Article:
Pesto Rotini

Rotini Pesto

I’ve talked several times here in Discovery Cooking about pesto (traditional and some variations), but I’ve never really done an actual post by itself, with or without a little pasta. So that’s where we’re gonna work at today. A beautiful, traditional preparations, done the way I think most Italians would do it.

For this post, I used rotini, but you can make many kinds of different pasta with it. Personally, I tend to like the kind of pasta that let’s you pick up the pesto, like rotini, shells, and even spaghetti — which actually works pretty well. And by the way, there are a lot of non-pasta recipes that also are brought alive with a little (or maybe a lot) of pesto. Done right, it might well be the best pasta sauce ever. It’s got a green from basil, a bit of the nut flavor from the pine nuts and some Parmigiano Reggiano. It also has a great olive oil flavor, as well. 

What makes pesto the best? It’s all in the ingredients. The top basil you can get your hands on, the freshest pine nuts you can get, good Parmigiano Reggiano in a piece, some garlic and some good, mild flavored olive oil — something you might enjoy eating with a bit of bread, for example. For my pesto, I use an Arbequina Extra Virgin Olive Oil, which gives me a very good finish. You may want to experiment to find one that you like.

Here is the recipe:

Pesto Rotini
Serves 4
I've talked several times here in Discovery Cooking about pesto, but I've never done an actual post about pesto by itself, with or without a little pasta.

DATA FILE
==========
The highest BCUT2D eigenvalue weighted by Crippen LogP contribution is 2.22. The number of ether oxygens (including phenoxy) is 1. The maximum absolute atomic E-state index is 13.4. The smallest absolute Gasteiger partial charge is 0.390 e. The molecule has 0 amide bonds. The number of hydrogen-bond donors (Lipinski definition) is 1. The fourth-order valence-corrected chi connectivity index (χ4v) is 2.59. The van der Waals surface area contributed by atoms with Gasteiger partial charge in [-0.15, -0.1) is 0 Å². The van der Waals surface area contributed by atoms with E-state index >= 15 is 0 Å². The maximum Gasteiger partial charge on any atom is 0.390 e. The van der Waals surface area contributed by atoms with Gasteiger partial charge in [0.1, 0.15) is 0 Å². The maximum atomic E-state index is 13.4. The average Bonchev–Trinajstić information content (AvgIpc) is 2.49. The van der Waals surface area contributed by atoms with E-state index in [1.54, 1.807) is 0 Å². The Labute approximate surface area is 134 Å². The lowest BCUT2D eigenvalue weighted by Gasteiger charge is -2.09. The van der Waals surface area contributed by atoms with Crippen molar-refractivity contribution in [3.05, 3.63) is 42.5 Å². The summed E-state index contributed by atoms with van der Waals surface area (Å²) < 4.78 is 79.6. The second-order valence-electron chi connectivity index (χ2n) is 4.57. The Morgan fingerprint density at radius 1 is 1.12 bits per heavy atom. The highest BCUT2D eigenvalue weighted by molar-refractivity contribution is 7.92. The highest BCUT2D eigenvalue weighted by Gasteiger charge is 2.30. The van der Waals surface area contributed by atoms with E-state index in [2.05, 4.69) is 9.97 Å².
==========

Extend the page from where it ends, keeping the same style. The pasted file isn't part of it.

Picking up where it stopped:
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  1. 4 medium cloves garlic (cut into small particles)
  2. Pinch sea salt
  3. 3-4 oz. basil leaves (cut into medium shreds)
  4. 2 Tbsp. pine nuts
  5. 5 Tbsp. (1 ounce) grated Parmigiano Reggiano
  6. 1/2 cup plus 2 Tbsp. mildly flavored extra-virgin olive oil (Arbequina)
  1. Using a mortar and pestle, combine garlic and sea salt and grind to a paste.
  2. Add basil leaves, a handful at a time. Continue until all basil leaves have been crushed to fine bits and have released their green liquid.
  3. Add pine nuts and gently crush with pestle, then work into a paste with basil and garlic.
  4. Add cheese and continue to use pestle to grind into a paste.
  5. Slowly add in olive oil, working it into the pesto with a wooden spoon until incorporated.
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